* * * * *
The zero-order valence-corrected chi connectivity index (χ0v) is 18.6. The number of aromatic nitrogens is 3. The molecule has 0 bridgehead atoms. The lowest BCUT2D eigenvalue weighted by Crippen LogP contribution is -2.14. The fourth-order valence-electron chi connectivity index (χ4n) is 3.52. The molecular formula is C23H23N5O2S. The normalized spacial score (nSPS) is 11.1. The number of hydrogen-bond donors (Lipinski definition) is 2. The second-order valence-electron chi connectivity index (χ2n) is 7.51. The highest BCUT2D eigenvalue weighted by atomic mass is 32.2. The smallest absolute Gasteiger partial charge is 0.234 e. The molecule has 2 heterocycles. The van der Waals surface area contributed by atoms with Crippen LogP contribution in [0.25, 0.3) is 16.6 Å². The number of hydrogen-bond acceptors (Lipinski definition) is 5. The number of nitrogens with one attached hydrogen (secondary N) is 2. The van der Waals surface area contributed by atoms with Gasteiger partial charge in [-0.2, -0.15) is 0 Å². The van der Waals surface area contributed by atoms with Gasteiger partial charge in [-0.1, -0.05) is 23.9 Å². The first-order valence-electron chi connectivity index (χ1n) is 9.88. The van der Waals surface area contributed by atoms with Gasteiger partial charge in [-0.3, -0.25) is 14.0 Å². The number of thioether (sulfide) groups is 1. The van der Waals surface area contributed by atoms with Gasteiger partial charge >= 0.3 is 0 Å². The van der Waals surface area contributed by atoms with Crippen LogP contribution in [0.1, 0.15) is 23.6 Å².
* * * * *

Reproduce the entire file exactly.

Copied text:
The zero-order valence-corrected chi connectivity index (χ0v) is 18.6. The number of aromatic nitrogens is 3. The molecule has 0 bridgehead atoms. The lowest BCUT2D eigenvalue weighted by Crippen LogP contribution is -2.14. The fourth-order valence-electron chi connectivity index (χ4n) is 3.52. The molecular formula is C23H23N5O2S. The normalized spacial score (nSPS) is 11.1. The number of hydrogen-bond donors (Lipinski definition) is 2. The second-order valence-electron chi connectivity index (χ2n) is 7.51. The highest BCUT2D eigenvalue weighted by atomic mass is 32.2. The smallest absolute Gasteiger partial charge is 0.234 e. The molecule has 2 heterocycles. The van der Waals surface area contributed by atoms with Crippen LogP contribution in [0.25, 0.3) is 16.6 Å². The number of hydrogen-bond acceptors (Lipinski definition) is 5. The number of nitrogens with one attached hydrogen (secondary N) is 2. The van der Waals surface area contributed by atoms with Gasteiger partial charge in [-0.2, -0.15) is 0 Å². The van der Waals surface area contributed by atoms with Gasteiger partial charge in [-0.1, -0.05) is 23.9 Å². The first-order valence-electron chi connectivity index (χ1n) is 9.88. The van der Waals surface area contributed by atoms with Gasteiger partial charge in [-0.3, -0.25) is 14.0 Å². The number of thioether (sulfide) groups is 1. The van der Waals surface area contributed by atoms with Gasteiger partial charge >= 0.3 is 0 Å². The van der Waals surface area contributed by atoms with Crippen LogP contribution in [0.1, 0.15) is 23.6 Å².